Raksha Bandhan is not just your run-of-the-mill regressive film. It’s also crass, sexist, racist, patriarchal, body-shaming and has Akshay Kumar. Even his irritable hair-pulling antics and loud-mouthed humour can’t save this film which revels in its tone-deafness. Raksha Bandhan, in its bid to extract comedy out of social evils, forgets where to draw the line. Not everything can be joked about.
Welcome to Chandini…. Chowk’s set in Mumbai. Akshay plays Lala Kedarnath, a chaat-papdi vendor, whose shop is famous in Delhi. No, not for using curd made of pure cow milk but for selling gol-gappas to pregnant women; the spice water guaranteeing a male heir. Biologically, he should be feeding the husbands. Anyway, he has four sisters who, as introduced by Lala, are the obese one, the dark-skinned one, the Sunny Deol (tomboy) and of course, the light-toned dutiful achcha bachcha Gayatri.
The others are also named after goddesses but their agency is only in the name. Lala also has a childhood sweetheart Sapna (Bhumi Pednekar) whose sole purpose in life is to get married to him. But Lala is a devoted son. He had vowed at the bedside of his dying mother not to marry before all his sisters tie the knot. One of them, as heard in a dialogue, attends tuitions. Is he willing to facilitate a child-marriage or wait till eternity?
Now, for the conflict: Lala has to arrange money to pay for their dowry. For that, he will perform at jagratas, mortgage his shop, bear the chidings of Sapna’s father and even sell his kidney. Raju from Hera Pheri will be very disappointed. What could have been solved by one sister’s extended monologue on women’s rights meanders for over two hours? But then this is an Akshay Kumar film, and only he can save it and the women in it. He seems to like taking up a workload nobody asked him to. Akshay will berate people attempting to create ‘local’ humour, slap running kids on the head, and beat up baddies for cat-calling his sisters. Oh, and then he will take a mic and tell the entire Chandini Chowk that whoever cat-calls anybody’s sister will have to marry her.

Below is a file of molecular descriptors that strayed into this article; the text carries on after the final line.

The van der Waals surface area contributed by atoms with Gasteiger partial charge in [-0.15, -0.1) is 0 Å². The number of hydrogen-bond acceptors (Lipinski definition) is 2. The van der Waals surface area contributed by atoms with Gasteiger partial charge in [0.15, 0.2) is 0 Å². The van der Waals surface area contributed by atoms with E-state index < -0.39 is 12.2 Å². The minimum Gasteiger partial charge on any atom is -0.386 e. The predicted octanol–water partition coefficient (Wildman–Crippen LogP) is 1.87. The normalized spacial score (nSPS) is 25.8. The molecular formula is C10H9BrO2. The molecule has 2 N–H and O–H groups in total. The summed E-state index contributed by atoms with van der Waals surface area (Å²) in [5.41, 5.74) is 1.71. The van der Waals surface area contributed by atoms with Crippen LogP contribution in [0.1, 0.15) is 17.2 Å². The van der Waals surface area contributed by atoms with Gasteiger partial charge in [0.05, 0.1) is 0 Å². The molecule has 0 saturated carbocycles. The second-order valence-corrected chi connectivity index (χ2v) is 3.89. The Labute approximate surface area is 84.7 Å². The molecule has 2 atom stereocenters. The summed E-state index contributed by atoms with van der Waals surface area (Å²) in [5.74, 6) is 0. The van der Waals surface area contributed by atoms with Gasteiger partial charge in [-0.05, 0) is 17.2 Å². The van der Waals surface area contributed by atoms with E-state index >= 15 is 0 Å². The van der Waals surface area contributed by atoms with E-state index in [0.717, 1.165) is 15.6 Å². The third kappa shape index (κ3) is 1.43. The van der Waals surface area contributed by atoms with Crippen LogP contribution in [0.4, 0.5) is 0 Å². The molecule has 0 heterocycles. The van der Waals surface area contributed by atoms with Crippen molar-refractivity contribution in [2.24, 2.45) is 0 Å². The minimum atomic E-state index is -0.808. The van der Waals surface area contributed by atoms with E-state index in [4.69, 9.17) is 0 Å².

Raksha Bandhan, in the first half, attempts to portray our society but never shows it the mirror. When the conservatives and the bigots have had their fill of the boisterous humour and the sacrificial sentiments, the second half presents a punch-in-the-gut that can be easily dodged. The film spends most of its time in lauding the selflessness of the bhai and the sisters are basically cattle who need to be tied to somebody else’s house. By the time both Lala and the audience realise the futility of their actions it’s too late. Moral of the story: Dowry bad, women empowerment good.
Film: Raksha Bandhan
Director: Aanand L Rai
Cast: Akshay Kumar, Bhumi Pednekar, Sadi Khateeb, Sahejmeen Kaur, Smrithi Srikanth, Deepika Khanna